Storage Sheds for Smaller Watercraft
Smaller watercraft like jet skis and kayaks can easily fit under a carport or in a medium-sized enclosed shed like an Arrow Classic Steel Storage Shed. These strong steel shelters can be secured with a lock and key and provide protection on all sides. This solution saves you garage space and keeps your seasonal storage areas tidy.
Garages or Carports for Medium to Large Watercraft
If you have multiple jet skis, a lot of seasonal boating gear, or a medium-sized watercraft like a speedboat, then you will need more than a standard-sized shed.
The ShelterCoat garage is a great storage solution for vehicles. Use this easy-to-assemble garage to protect valuable vehicles from sun damage and winter weather. ShelterCoat buildings offer the flexibility to choose from three building styles: peak, round or barn and from thousands of size options. They also come in a variety of colors that blend with your backyard aesthetic, and three cover weight options that can handle tough weather.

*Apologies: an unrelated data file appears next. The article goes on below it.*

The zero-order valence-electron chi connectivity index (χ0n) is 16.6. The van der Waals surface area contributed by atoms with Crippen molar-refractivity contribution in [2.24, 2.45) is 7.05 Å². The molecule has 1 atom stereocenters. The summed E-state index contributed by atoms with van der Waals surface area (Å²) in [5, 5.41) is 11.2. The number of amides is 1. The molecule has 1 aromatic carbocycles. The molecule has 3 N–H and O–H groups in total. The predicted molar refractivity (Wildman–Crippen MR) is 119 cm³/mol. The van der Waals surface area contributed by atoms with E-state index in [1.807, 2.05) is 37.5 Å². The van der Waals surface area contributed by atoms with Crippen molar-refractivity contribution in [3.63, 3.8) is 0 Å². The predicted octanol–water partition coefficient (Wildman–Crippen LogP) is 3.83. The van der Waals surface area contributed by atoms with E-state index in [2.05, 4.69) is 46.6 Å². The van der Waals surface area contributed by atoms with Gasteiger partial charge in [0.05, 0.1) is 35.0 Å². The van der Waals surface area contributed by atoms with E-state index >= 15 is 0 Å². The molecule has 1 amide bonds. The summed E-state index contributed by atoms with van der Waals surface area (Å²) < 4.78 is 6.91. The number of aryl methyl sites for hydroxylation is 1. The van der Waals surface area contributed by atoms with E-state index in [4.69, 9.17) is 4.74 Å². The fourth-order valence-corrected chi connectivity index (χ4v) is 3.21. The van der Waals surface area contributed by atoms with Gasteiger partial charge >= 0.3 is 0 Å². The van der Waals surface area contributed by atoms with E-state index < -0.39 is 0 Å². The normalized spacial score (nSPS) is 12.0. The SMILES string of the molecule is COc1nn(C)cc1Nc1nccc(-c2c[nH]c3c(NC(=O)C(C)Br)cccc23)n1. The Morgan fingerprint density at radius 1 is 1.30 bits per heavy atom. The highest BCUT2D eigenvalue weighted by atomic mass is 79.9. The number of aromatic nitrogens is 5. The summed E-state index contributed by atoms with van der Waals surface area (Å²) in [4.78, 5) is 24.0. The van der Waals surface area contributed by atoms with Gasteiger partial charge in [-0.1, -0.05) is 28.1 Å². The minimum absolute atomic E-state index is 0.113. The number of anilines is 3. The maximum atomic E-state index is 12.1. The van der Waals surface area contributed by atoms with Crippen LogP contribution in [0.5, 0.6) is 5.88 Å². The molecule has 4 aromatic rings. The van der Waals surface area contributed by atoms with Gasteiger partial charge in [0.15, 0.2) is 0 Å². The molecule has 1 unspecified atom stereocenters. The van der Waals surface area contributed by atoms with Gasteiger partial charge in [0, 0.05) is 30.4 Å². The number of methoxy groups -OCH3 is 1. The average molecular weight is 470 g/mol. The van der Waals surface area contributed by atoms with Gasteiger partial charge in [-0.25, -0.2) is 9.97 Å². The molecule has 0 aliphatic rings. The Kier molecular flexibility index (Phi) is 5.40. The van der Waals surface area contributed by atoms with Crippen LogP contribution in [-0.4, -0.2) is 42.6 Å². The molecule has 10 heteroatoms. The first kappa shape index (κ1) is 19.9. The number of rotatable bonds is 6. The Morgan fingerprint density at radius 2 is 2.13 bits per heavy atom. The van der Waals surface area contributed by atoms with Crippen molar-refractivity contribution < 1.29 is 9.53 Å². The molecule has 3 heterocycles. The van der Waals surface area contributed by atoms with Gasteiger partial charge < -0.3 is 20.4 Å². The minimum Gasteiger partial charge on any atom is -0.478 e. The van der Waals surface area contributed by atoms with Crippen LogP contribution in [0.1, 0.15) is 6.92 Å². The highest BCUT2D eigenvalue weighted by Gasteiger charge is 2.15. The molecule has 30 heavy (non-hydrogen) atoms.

When you need even more open storage space, oversized carports are the answer. An Arrow Carport is wind and snow rated and made of sturdy galvanized steel. It’s made to handle tough conditions and shelter large items like watercraft that can have difficulty fitting through even extra-wide doorways.
Shop Boat Storage Shelters
Owning a carport or storage shed for your watercraft allows you to offer the best and most affordable protection after winterization. Avoid the hassle of renting a unit when you can keep your boat, jet ski, and other recreational items in safe storage on your property. Find carports, storage sheds, and oversized sheds at ShelterLogic.